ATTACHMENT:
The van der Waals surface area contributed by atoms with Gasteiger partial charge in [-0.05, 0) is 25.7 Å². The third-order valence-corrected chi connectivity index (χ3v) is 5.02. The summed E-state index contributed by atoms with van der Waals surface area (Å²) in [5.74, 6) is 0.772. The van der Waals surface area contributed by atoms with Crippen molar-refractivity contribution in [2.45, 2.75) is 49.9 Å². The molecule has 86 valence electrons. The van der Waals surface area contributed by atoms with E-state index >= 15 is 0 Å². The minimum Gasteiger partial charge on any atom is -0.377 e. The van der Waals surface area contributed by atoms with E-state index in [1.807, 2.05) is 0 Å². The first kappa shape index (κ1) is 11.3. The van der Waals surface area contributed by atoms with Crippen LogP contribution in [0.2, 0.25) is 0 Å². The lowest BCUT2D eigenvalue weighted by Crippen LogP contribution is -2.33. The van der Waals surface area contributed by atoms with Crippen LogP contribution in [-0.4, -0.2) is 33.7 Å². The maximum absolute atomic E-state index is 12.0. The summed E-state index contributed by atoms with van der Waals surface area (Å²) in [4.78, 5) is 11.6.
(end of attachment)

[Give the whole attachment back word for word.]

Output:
The van der Waals surface area contributed by atoms with Gasteiger partial charge in [-0.05, 0) is 25.7 Å². The third-order valence-corrected chi connectivity index (χ3v) is 5.02. The summed E-state index contributed by atoms with van der Waals surface area (Å²) in [5.74, 6) is 0.772. The van der Waals surface area contributed by atoms with Crippen molar-refractivity contribution in [2.45, 2.75) is 49.9 Å². The molecule has 86 valence electrons. The van der Waals surface area contributed by atoms with E-state index >= 15 is 0 Å². The minimum Gasteiger partial charge on any atom is -0.377 e. The van der Waals surface area contributed by atoms with E-state index in [1.807, 2.05) is 0 Å². The first kappa shape index (κ1) is 11.3. The van der Waals surface area contributed by atoms with Crippen LogP contribution in [0.2, 0.25) is 0 Å². The lowest BCUT2D eigenvalue weighted by Crippen LogP contribution is -2.33. The van der Waals surface area contributed by atoms with Crippen LogP contribution in [-0.4, -0.2) is 33.7 Å². The maximum absolute atomic E-state index is 12.0. The summed E-state index contributed by atoms with van der Waals surface area (Å²) in [4.78, 5) is 11.6.